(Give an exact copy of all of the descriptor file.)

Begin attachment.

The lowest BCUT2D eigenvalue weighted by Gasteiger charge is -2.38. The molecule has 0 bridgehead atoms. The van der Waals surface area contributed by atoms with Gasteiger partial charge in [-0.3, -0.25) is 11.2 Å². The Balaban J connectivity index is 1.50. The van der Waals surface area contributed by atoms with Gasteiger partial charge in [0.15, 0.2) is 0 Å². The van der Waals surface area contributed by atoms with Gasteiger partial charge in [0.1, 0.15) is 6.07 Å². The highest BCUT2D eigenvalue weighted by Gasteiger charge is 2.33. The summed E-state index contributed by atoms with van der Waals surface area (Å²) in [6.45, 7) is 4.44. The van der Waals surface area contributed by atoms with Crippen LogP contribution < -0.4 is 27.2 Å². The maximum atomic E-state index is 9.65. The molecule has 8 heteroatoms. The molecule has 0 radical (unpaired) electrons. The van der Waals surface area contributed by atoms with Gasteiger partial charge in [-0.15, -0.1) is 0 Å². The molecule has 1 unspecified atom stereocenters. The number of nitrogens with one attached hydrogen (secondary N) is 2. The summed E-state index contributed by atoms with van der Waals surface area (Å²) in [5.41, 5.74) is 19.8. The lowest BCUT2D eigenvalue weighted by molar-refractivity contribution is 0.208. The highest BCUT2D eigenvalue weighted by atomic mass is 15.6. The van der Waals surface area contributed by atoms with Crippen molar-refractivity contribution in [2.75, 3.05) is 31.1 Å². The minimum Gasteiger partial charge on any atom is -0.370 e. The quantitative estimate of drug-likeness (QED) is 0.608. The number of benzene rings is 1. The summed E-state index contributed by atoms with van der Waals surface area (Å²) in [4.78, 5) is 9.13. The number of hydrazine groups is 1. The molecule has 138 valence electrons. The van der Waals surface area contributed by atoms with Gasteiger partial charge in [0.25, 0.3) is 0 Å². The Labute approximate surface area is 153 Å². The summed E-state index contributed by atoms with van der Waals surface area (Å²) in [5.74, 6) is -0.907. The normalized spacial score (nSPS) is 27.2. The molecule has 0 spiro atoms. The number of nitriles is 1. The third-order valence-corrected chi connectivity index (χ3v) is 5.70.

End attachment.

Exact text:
The lowest BCUT2D eigenvalue weighted by Gasteiger charge is -2.38. The molecule has 0 bridgehead atoms. The van der Waals surface area contributed by atoms with Gasteiger partial charge in [-0.3, -0.25) is 11.2 Å². The Balaban J connectivity index is 1.50. The van der Waals surface area contributed by atoms with Gasteiger partial charge in [0.15, 0.2) is 0 Å². The van der Waals surface area contributed by atoms with Gasteiger partial charge in [0.1, 0.15) is 6.07 Å². The highest BCUT2D eigenvalue weighted by Gasteiger charge is 2.33. The summed E-state index contributed by atoms with van der Waals surface area (Å²) in [6.45, 7) is 4.44. The van der Waals surface area contributed by atoms with Crippen LogP contribution < -0.4 is 27.2 Å². The maximum atomic E-state index is 9.65. The molecule has 8 heteroatoms. The molecule has 0 radical (unpaired) electrons. The van der Waals surface area contributed by atoms with Gasteiger partial charge in [-0.15, -0.1) is 0 Å². The molecule has 1 unspecified atom stereocenters. The number of nitrogens with one attached hydrogen (secondary N) is 2. The summed E-state index contributed by atoms with van der Waals surface area (Å²) in [5.41, 5.74) is 19.8. The lowest BCUT2D eigenvalue weighted by molar-refractivity contribution is 0.208. The highest BCUT2D eigenvalue weighted by atomic mass is 15.6. The van der Waals surface area contributed by atoms with Crippen molar-refractivity contribution in [2.75, 3.05) is 31.1 Å². The minimum Gasteiger partial charge on any atom is -0.370 e. The quantitative estimate of drug-likeness (QED) is 0.608. The number of benzene rings is 1. The summed E-state index contributed by atoms with van der Waals surface area (Å²) in [4.78, 5) is 9.13. The number of hydrazine groups is 1. The molecule has 138 valence electrons. The van der Waals surface area contributed by atoms with Gasteiger partial charge in [0.25, 0.3) is 0 Å². The Labute approximate surface area is 153 Å². The summed E-state index contributed by atoms with van der Waals surface area (Å²) in [5.74, 6) is -0.907. The normalized spacial score (nSPS) is 27.2. The molecule has 0 spiro atoms. The number of nitriles is 1. The third-order valence-corrected chi connectivity index (χ3v) is 5.70.